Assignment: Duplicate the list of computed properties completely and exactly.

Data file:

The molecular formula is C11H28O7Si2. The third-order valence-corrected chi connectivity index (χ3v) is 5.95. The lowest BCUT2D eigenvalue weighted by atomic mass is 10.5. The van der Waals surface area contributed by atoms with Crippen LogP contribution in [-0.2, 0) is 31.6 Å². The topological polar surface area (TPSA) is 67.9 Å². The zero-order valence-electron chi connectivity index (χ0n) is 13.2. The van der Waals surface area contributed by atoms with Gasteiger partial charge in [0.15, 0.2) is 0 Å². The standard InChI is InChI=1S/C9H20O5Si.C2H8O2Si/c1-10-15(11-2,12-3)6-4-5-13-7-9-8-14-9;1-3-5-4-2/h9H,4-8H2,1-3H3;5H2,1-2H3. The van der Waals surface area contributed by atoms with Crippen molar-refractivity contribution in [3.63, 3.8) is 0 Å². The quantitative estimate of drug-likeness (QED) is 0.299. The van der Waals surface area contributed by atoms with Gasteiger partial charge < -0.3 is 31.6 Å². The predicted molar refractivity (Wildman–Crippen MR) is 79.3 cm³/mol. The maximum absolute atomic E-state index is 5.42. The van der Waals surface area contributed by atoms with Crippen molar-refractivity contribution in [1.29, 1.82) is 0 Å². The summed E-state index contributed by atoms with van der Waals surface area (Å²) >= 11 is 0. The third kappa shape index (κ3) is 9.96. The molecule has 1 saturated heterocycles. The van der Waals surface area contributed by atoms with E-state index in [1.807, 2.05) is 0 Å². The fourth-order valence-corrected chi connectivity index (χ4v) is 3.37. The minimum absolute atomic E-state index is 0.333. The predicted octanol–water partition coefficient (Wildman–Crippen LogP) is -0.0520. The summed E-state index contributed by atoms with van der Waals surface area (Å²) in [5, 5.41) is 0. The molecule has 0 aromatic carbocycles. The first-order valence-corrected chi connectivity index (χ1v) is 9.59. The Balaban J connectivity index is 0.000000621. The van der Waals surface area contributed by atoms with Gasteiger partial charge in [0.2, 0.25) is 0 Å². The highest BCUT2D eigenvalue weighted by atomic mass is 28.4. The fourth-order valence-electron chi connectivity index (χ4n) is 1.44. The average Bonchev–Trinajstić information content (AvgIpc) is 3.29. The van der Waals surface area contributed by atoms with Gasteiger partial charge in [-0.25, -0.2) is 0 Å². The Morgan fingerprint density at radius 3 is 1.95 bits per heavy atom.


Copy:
The molecular formula is C11H28O7Si2. The third-order valence-corrected chi connectivity index (χ3v) is 5.95. The lowest BCUT2D eigenvalue weighted by atomic mass is 10.5. The van der Waals surface area contributed by atoms with Crippen LogP contribution in [-0.2, 0) is 31.6 Å². The topological polar surface area (TPSA) is 67.9 Å². The zero-order valence-electron chi connectivity index (χ0n) is 13.2. The van der Waals surface area contributed by atoms with Gasteiger partial charge in [0.15, 0.2) is 0 Å². The standard InChI is InChI=1S/C9H20O5Si.C2H8O2Si/c1-10-15(11-2,12-3)6-4-5-13-7-9-8-14-9;1-3-5-4-2/h9H,4-8H2,1-3H3;5H2,1-2H3. The van der Waals surface area contributed by atoms with Crippen molar-refractivity contribution in [3.63, 3.8) is 0 Å². The quantitative estimate of drug-likeness (QED) is 0.299. The van der Waals surface area contributed by atoms with Gasteiger partial charge < -0.3 is 31.6 Å². The predicted molar refractivity (Wildman–Crippen MR) is 79.3 cm³/mol. The maximum absolute atomic E-state index is 5.42. The van der Waals surface area contributed by atoms with Crippen molar-refractivity contribution in [1.29, 1.82) is 0 Å². The summed E-state index contributed by atoms with van der Waals surface area (Å²) >= 11 is 0. The third kappa shape index (κ3) is 9.96. The molecule has 1 saturated heterocycles. The van der Waals surface area contributed by atoms with E-state index in [1.807, 2.05) is 0 Å². The fourth-order valence-corrected chi connectivity index (χ4v) is 3.37. The minimum absolute atomic E-state index is 0.333. The predicted octanol–water partition coefficient (Wildman–Crippen LogP) is -0.0520. The summed E-state index contributed by atoms with van der Waals surface area (Å²) in [5, 5.41) is 0. The molecule has 0 aromatic carbocycles. The first-order valence-corrected chi connectivity index (χ1v) is 9.59. The Balaban J connectivity index is 0.000000621. The van der Waals surface area contributed by atoms with Gasteiger partial charge in [0.2, 0.25) is 0 Å². The highest BCUT2D eigenvalue weighted by atomic mass is 28.4. The fourth-order valence-electron chi connectivity index (χ4n) is 1.44. The average Bonchev–Trinajstić information content (AvgIpc) is 3.29. The van der Waals surface area contributed by atoms with Gasteiger partial charge in [-0.25, -0.2) is 0 Å². The Morgan fingerprint density at radius 3 is 1.95 bits per heavy atom.